Furthermore, the tribunal headed by the then Lord Chief Justice, Lord Widgery, did not hear all relevant evidence. The tribunal is still widely perceived as having failed to comprehensively document the events that led to the killing of 14 unarmed civilians. Whether deliberately or accidentally, the tribunal added fuel to the fire.
For the past 25 years, Bloody Sunday has remained a running sore and has underpinned the fears of many law-abiding Catholics that they are or could become second-class citizens. It has also been ruthlessly exploited by the Provisional IRA and its apologists to justify unjustifiable political violence.
However, the British government has made some movement on this issue. In particular, there was the Prime Minister's statement in 1992, which was a response to our representations, that those killed on that fateful day "should be regarded as having been found not guilty of having been shot whilst handling a firearm or bomb". A year later, in response to John Hume, Mr Major said that those killed were "innocent".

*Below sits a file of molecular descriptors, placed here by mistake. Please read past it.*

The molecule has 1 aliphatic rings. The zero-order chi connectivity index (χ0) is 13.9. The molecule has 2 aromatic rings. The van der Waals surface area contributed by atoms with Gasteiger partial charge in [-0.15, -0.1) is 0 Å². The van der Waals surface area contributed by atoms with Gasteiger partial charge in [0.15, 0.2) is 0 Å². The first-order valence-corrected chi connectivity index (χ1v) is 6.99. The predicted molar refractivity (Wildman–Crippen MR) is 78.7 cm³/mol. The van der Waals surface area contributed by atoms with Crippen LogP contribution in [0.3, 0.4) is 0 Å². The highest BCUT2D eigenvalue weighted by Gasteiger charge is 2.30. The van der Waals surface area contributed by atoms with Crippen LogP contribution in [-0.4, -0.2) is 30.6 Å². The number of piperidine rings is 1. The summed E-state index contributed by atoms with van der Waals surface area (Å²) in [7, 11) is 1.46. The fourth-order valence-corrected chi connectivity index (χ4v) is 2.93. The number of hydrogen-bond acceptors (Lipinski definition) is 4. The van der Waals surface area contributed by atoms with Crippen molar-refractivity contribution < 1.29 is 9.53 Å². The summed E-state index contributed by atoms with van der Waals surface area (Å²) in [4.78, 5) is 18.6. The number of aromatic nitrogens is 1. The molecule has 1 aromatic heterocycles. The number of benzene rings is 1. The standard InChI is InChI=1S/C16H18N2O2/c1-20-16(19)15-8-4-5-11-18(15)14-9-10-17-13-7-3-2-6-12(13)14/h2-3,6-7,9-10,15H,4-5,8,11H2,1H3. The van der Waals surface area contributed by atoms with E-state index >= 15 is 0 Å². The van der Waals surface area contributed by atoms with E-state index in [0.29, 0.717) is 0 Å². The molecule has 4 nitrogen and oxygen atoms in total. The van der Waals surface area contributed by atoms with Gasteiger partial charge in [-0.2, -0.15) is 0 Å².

We strongly urge the British government to build on this and take decisive moves to help put the justified sorrow concerning Bloody Sunday behind us.
It should waive the 30-year rule on relevant historical documents and institute an independent inquiry, with independent British, Irish and other historians, to investigate new claims made in Don Mullan's recent book (which gives new evidence that marchers came under fire from other troops in the area), to examine the outcome of the Widgery Tribunal and, crucially, to apologise to the relatives of those who were killed.
We believe that such actions would not only bring comfort to the families of those killed but would also help undermine the ruthless way in which the Provisional IRA has hypocritically exploited Bloody Sunday for its propaganda purposes, by putting a line under this tragic event.
HARRY BARNES MP
(Derbyshire North East, Lab)
PETER BOTTOMLEY MP
House of Commons